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Sea levels in Caribbean rising and predicted to rise more

Modelling Present-Day and Future Caribbean Sea Level Changes

By H.A. Dijkstra, IMAU, Utrecht University, The Netherlands

The Caribbean  Sea is connected  to the North  Atlantic  Ocean  and exchange  transport values (in Sv, 1 Sv = 106 m3/s) are fairly well known (Fig. 1). It plays an important role in the transport  of mass, heat and salt in the Atlantic Ocean circulation  system.   The upper ocean circulation  in the Caribbean  Sea is characterized  by a warm through flow

known as the Caribbean Current. The path and intensity of this current are strongly modulated by the passage of large anticyclonic ocean eddies. These eddies penetrate the Caribbean Sea from the Atlantic and can be traced upstream to originate from the North Brazil Current retroflection area. As they have a clear dynamics related expression in the sea surface height, they may exert a large influence on regional sea level.

Sea level is changing over the North Atlantic Ocean and in particular over the Caribbean Sea.  The linear trend over the Caribbean Sea is estimated to be about 1.7 mm/yr over the period 1993-2010 with strong regional inhomogeneities (Torres and Tsimplis, 2013). Several processes were identified that could be responsible for the variations in sea level change in the Caribbean Sea (local wind changes, temperature and salinity changes, connections to El Niño/Southern Oscillation and vertical land movements) but no precise attribution of these changes has been made. As the flow conditions  in  the  Caribbean  Sea  strongly  depend  on  the  inflow  from  the  Atlantic Ocean, regional sea level changes are, however, expected to be strongly dependent on changes in the large-scale Atlantic flow, in particular changes in the North Brazil Current.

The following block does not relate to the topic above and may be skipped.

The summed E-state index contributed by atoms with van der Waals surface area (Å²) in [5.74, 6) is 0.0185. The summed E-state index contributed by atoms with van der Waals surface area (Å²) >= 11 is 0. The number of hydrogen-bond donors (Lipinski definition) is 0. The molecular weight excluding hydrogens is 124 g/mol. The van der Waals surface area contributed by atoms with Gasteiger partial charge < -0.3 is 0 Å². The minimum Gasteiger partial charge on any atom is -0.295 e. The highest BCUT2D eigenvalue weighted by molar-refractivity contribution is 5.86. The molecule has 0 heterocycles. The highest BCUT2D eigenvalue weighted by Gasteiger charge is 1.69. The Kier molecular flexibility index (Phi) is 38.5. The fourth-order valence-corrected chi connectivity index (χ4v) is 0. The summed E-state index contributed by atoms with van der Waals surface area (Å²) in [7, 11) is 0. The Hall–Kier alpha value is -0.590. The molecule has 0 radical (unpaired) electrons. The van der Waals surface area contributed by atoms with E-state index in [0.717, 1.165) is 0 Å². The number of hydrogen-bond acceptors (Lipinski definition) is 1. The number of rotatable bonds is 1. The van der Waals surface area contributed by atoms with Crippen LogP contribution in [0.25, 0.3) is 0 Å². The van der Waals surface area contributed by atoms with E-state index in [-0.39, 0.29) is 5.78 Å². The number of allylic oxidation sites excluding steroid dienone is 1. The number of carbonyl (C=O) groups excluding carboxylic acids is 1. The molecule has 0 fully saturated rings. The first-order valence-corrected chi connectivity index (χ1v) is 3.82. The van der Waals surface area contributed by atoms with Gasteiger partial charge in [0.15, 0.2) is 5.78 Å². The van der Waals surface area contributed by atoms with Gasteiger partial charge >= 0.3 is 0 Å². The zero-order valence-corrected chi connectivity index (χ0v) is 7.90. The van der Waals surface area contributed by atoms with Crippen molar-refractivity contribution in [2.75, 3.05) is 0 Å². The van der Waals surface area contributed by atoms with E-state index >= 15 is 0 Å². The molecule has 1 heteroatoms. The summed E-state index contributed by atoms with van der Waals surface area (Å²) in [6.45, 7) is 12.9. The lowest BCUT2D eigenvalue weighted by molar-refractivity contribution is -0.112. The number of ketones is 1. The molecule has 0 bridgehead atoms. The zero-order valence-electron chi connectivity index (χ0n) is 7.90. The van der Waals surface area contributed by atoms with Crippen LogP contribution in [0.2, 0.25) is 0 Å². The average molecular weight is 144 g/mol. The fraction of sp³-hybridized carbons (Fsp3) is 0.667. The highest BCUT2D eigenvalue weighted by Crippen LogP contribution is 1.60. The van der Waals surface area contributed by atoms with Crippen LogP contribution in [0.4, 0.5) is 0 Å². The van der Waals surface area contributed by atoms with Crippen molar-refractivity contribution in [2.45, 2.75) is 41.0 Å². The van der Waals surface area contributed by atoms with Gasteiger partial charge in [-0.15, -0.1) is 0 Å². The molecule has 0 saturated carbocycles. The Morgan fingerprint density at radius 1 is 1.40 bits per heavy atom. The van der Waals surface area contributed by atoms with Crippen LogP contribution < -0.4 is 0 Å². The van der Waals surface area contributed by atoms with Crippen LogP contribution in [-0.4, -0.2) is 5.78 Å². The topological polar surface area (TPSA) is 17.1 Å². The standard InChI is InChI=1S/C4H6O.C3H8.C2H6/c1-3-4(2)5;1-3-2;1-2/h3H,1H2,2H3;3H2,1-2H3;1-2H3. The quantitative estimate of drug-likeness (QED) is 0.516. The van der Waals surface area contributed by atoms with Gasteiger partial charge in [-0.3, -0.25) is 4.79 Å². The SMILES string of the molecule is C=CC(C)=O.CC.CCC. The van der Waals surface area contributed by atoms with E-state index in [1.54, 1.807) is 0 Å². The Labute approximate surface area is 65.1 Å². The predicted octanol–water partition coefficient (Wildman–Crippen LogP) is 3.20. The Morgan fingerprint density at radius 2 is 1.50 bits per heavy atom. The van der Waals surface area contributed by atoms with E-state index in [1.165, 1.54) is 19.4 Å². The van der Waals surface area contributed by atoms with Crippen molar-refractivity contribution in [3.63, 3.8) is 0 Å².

For the projection of the future regional sea level changes under the increase of greenhouse  gases, currently  Global Climate Models (GCMs) are used. In the IPCC- CMIP5  model  simulations  several  Representative  Concentration  Pathways  (RCPs) were used to study the effect of different radiative forcing scenarios on global climate and sea level. Under the RCP4.5 scenario, mean sea level increases (over the years 2000- 2100) along all coastlines is projected to range from 20 to 50 cm (peak at 40 cm) and under an RCP8.5 scenario from about 40 cm to 80 cm with a peak at 75 cm. However, for the projection of the future regional sea level changes in the Caribbean Sea,  an  adequate  modelling  of the  regional  changes  in  the  North  Atlantic  Ocean circulation are crucial. These are not well captured by the GCMs as used in the CMIP5 because the ocean models do not have enough spatial resolution (typically 100 km is used).   Once eddies are resolved in the ocean models, the connection between the North Brazil Current and the Caribbean Sea, and hence much more detail in regional sea level changes,  can be captured.